Coopers Field, Eric Wright, p.Inform Comms

The Lancaster Canal Quarter is intended to become a 15-minute neighbourhood. Credit: via Inform Comms

Eric Wright picked for £30m Lancaster Canal Quarter job 

The city council has selected the contractor to build Coopers Fields, a 139-home affordable housing project within the 16-acre masterplan zone. 

Eric Wright will redevelop two acres of city council-owned car parks off Leonard’s Gate in the Canal Quarter.  

The tender process for the job was publicly run through the North West Construction Hub high value framework for projects valued in excess of £25m. 

Coopers Field is one of the first phases of Lancaster’s Canal Quarter regeneration efforts. 

The scheme will prioritise “sustainable urban living by maximising renewable energy opportunities and looking to reduce the impact of the construction process by minimising elements of embodied carbon where possible”, according to Eric Wright. 

The contractor already has an interest in the Canal Quarter proposals. 

Maple Grove Developments, part of Eric Wright Group, has an option to redevelop another site within the Canal Quarter, the former Heron Chemical Works.    

Phil Brown, commercial director at Eric Wright Construction, said: “We have a long-standing relationship with the area, having delivered the Caton Court project and the Luneside student accommodation project and look forward to utilising our knowledge of green buildings and Passivhaus principles developed on previous schemes to deliver a highly sustainable project .” 

The Coopers Field project is led by the city council’s housing team with Anderton Gables acting as its retained consultant and project manager. PRP is leading on the project’s design. 

Cllr Caroline Jackson, deputy leader of Lancaster City Council, said: “A key ambition of the Canal Quarter Masterplan is to breathe new life into this area of Lancaster by providing local people and families with much-needed affordable housing.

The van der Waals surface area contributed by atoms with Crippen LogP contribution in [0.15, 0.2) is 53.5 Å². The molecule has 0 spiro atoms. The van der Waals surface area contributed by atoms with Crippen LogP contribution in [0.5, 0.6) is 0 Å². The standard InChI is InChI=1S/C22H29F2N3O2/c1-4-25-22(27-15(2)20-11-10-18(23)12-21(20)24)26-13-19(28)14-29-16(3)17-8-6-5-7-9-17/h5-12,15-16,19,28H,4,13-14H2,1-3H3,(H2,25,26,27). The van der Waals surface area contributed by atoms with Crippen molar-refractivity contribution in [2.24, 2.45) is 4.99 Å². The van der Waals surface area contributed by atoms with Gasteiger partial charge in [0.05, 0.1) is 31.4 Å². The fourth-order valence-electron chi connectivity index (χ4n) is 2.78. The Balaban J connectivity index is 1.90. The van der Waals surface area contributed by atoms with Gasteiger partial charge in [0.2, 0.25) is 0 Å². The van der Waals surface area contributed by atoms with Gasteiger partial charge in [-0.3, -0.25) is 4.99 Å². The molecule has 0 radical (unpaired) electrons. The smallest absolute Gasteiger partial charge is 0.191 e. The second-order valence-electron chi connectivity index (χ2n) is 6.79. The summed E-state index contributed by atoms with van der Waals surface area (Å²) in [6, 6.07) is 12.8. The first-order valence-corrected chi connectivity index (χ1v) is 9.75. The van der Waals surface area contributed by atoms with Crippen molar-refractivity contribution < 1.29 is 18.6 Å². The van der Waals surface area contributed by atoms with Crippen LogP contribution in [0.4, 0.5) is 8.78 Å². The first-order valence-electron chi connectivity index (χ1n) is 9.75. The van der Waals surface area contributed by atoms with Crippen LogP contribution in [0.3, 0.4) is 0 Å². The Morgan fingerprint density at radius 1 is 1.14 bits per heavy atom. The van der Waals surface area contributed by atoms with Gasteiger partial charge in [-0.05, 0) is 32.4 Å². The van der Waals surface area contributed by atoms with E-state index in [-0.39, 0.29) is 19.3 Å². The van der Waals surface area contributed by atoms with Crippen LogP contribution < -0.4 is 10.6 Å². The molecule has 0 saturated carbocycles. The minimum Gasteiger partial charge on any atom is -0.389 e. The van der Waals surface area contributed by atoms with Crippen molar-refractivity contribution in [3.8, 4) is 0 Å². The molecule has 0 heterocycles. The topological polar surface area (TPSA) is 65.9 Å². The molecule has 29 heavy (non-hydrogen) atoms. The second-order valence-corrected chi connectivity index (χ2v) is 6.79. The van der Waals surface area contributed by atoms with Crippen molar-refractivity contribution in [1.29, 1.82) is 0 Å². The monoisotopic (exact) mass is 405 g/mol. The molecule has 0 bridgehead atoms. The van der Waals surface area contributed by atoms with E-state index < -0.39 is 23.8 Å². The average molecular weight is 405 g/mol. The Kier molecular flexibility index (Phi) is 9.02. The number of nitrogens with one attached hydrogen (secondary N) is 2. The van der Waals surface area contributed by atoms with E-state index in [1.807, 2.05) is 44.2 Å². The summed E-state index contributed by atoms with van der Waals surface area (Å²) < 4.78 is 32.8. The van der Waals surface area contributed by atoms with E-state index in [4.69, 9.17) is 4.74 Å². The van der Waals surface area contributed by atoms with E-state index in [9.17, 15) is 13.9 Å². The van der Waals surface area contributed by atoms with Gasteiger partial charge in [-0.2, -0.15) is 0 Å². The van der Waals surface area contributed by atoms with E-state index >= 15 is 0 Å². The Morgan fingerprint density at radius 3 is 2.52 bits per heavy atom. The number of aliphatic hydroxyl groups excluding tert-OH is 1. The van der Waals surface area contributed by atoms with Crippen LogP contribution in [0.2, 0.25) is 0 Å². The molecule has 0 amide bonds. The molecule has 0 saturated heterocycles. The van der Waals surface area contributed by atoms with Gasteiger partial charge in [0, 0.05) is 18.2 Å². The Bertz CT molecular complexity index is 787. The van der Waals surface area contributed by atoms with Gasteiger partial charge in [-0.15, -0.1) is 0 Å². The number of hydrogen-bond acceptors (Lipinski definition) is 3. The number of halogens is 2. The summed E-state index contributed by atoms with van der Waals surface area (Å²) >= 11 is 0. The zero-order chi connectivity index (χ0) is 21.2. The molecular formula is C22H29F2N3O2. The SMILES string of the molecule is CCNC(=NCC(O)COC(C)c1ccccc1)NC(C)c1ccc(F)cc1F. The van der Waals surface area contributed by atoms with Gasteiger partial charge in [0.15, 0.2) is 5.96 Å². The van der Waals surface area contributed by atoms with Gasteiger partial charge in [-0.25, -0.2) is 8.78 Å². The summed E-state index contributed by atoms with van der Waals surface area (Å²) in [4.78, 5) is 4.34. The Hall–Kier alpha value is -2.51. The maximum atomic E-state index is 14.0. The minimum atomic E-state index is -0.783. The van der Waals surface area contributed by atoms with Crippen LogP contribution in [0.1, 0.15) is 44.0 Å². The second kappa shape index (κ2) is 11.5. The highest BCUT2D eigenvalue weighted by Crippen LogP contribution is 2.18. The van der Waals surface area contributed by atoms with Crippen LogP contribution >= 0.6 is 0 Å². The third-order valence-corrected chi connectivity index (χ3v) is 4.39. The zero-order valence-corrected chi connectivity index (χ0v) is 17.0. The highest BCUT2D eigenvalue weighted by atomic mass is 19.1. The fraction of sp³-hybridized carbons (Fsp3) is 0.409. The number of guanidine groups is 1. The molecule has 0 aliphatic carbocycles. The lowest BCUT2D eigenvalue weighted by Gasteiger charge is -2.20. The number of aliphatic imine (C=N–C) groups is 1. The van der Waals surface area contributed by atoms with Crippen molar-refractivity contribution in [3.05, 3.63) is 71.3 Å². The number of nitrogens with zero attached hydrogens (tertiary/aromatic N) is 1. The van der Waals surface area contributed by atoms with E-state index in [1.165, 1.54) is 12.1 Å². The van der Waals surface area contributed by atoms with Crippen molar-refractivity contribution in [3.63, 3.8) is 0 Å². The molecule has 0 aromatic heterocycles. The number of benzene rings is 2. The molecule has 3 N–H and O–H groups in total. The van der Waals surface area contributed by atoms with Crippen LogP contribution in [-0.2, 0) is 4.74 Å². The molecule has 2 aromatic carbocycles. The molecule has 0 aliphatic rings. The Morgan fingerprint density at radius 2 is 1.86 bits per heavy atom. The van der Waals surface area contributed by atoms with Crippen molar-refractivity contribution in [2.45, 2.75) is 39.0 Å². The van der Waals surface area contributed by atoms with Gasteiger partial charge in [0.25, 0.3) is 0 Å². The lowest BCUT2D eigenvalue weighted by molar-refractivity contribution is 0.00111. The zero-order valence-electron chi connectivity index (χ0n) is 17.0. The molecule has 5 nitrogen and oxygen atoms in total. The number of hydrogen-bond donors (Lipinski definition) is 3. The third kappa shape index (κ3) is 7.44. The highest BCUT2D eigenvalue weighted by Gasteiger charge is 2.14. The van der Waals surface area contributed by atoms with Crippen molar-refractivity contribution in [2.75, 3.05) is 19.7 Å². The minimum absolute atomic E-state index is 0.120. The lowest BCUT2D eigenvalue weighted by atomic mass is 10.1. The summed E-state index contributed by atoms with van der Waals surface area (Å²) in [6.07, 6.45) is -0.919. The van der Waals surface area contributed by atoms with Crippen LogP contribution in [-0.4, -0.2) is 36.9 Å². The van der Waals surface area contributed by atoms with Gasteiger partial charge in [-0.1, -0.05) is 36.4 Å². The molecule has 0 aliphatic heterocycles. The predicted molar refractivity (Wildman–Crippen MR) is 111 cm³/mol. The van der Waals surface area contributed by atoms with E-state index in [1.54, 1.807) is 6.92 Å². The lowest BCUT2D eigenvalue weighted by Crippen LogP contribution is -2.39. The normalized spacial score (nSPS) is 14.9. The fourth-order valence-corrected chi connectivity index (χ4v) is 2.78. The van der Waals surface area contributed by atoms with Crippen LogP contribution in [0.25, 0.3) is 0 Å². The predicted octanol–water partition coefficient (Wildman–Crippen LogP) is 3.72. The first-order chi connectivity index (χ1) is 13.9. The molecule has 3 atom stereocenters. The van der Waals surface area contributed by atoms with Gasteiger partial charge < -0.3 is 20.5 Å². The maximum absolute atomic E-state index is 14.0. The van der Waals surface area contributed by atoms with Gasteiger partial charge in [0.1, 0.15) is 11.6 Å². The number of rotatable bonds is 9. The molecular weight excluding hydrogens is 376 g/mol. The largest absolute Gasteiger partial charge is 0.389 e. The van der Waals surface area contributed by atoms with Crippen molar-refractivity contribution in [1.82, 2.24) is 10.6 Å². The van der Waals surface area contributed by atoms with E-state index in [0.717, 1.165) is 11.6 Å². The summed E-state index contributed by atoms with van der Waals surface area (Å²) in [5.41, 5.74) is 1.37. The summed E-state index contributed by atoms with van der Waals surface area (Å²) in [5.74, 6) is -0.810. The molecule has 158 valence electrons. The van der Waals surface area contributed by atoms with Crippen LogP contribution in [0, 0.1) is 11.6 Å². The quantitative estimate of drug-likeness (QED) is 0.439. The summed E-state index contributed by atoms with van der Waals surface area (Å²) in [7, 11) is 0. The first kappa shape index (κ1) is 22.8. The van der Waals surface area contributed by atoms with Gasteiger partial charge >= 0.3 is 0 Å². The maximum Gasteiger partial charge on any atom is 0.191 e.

“The council has appointed Eric Wright under Pre-Construction Services Agreement to collaborate with the design team under early contractor engagement protocols, taking a major step forward in making the ambitious housing vision a reality.” 

Elsewhere within the Canal Quarter, the city council is also looking for a contractor to deliver housing on Nelson Street car park. 

The triangular site comes in at just under an acre and is located next to Lancaster Canal at the southern tip of the masterplan area.   

Canal Quarter masterplan Lancaster City Council p Lancaster City Council

PRP Architects designed the masterplan for Lancaster City Council. Credit: via Lancaster City Council

The Canal Quarter vision 

Overall, the Canal Quarter, which stretches southwards from St Leonard’s Gate to Quarry Road, would comprise 580 homes, two public squares, and more than 75,000 sq ft of commercial space.  

The Lancaster Canal Quarter is intended to become a 15-minute neighbourhood under the masterplan vision, with additional pedestrian and cycle-friendly streets encouraging access to Lancaster Canal. 

At the heart of the proposal is the former Mitchell’s Brewery, which is set to become a landmark building in the quarter.  

Other aspects of the Lancaster Canal Quarter vision include extending Duke’s Theatre, improving the public realm, and enhancing the existing ginnels in the area to create interesting pathways for pedestrians to explore. The plan also calls for stepped canal access.  

Lancaster City Council owns the majority of the site and PRP will also work with private landowners within the area to create a coherent plan that features homes, hotels, offices, and a prominent cultural and artistic offer.   

The main privately-owned site within the Canal Quarter, previously known as Canal Corridor North, is the 2.5-acre former brewery.   

The background 

The site was previously owned by a joint venture between Worthington Properties and fund manager Revcap.